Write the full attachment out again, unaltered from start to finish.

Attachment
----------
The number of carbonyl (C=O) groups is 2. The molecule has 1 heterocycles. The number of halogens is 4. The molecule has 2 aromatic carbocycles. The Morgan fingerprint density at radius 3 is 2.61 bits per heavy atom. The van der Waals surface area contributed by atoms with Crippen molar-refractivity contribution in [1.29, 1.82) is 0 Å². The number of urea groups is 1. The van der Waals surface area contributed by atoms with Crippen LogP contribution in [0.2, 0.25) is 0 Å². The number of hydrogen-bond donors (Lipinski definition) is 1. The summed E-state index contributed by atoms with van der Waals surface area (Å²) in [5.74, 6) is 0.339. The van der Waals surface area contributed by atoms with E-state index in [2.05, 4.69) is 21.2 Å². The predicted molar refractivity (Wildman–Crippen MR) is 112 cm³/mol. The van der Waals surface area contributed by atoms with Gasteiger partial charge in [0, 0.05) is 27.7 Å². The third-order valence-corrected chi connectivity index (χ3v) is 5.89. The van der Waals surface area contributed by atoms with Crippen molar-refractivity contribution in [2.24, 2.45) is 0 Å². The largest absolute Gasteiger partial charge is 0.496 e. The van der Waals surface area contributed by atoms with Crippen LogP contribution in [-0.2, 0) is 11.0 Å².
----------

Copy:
The number of carbonyl (C=O) groups is 2. The molecule has 1 heterocycles. The number of halogens is 4. The molecule has 2 aromatic carbocycles. The Morgan fingerprint density at radius 3 is 2.61 bits per heavy atom. The van der Waals surface area contributed by atoms with Crippen molar-refractivity contribution in [1.29, 1.82) is 0 Å². The number of urea groups is 1. The van der Waals surface area contributed by atoms with Crippen LogP contribution in [0.2, 0.25) is 0 Å². The number of hydrogen-bond donors (Lipinski definition) is 1. The summed E-state index contributed by atoms with van der Waals surface area (Å²) in [5.74, 6) is 0.339. The van der Waals surface area contributed by atoms with E-state index in [2.05, 4.69) is 21.2 Å². The predicted molar refractivity (Wildman–Crippen MR) is 112 cm³/mol. The van der Waals surface area contributed by atoms with Gasteiger partial charge in [0, 0.05) is 27.7 Å². The third-order valence-corrected chi connectivity index (χ3v) is 5.89. The van der Waals surface area contributed by atoms with Crippen molar-refractivity contribution in [2.24, 2.45) is 0 Å². The largest absolute Gasteiger partial charge is 0.496 e. The van der Waals surface area contributed by atoms with Crippen LogP contribution in [-0.2, 0) is 11.0 Å².